I am not a mother. I have, however helped to raise children. I lost my mother some years back and am very blessed to have a mother-in-law that has been a stand in for the task. She is the light of my life. We are very connected and I try very hard each day to contact her (as I did my own mother) with at a minimum, a phone call to make sure she is ok. I stop by from time to time when it is not expected. The light in her eyes and the look on her face is well worth the moments taken out of my “busy” schedule. These tiny things are what Mom’s of any age need and will always cherish. My main thought is simply to take the time all year long. Those years are all too soon cut short. Mother’s Day is a wonderful sentiment, but I have to echo the fact that it should be taken as an opportunity not an obligation. Thanks for listening!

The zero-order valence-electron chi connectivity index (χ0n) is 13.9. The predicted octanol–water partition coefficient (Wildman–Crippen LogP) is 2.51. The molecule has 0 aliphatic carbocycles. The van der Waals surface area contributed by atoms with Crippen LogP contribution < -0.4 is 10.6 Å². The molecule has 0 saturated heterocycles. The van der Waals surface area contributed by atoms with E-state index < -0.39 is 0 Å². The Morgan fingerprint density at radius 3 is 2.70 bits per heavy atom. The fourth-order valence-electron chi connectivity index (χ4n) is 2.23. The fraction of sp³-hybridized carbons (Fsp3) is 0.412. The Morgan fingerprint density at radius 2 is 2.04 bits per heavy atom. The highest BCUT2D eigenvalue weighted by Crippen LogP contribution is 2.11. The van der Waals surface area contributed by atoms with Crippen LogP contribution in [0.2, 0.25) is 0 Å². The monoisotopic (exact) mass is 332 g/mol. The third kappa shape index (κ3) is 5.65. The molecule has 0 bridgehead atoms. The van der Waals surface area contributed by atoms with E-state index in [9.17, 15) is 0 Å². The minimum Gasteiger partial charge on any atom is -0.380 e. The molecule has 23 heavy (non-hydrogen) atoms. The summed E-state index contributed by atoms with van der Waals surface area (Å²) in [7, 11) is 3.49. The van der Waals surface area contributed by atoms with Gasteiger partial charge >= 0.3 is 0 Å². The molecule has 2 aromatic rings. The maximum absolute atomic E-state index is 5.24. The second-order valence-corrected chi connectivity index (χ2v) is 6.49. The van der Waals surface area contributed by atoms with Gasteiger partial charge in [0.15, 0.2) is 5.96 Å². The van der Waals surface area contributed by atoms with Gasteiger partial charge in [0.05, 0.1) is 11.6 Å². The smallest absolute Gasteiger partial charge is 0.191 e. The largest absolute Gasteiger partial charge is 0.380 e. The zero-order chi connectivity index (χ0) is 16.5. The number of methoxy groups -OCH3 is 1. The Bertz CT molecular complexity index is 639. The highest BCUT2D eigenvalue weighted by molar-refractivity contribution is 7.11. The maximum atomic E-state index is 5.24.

• Shannon says:

      Your mother-in-law sounds very blessed to have you.
      Thanks for mentioning her. I didn’t mention mother-in-laws in the post, but these ideas are certainly applicable to them, too.

  3. Shannon, I think partly to blame is our consumer driven society. We’re taught that the only way to show love is by heading to the mall and shopping. Your list proves that’s not true!
    My birthday is around Mother’s Day and every year I ask for – and receive – poems recited by my husband and kids. They pick a poem and memorize it for me and make sweet cards. No shopping, no wrapping, no spending – just wiping my tears!! 🙂

    • Shannon says:

      I definitely think you are correct about the influence of our consumer driven culture.
      The poems are such a great idea! You must have incredibly sweet memories of the poems being recited. What a great way for your kids to become familiar with poetry, too!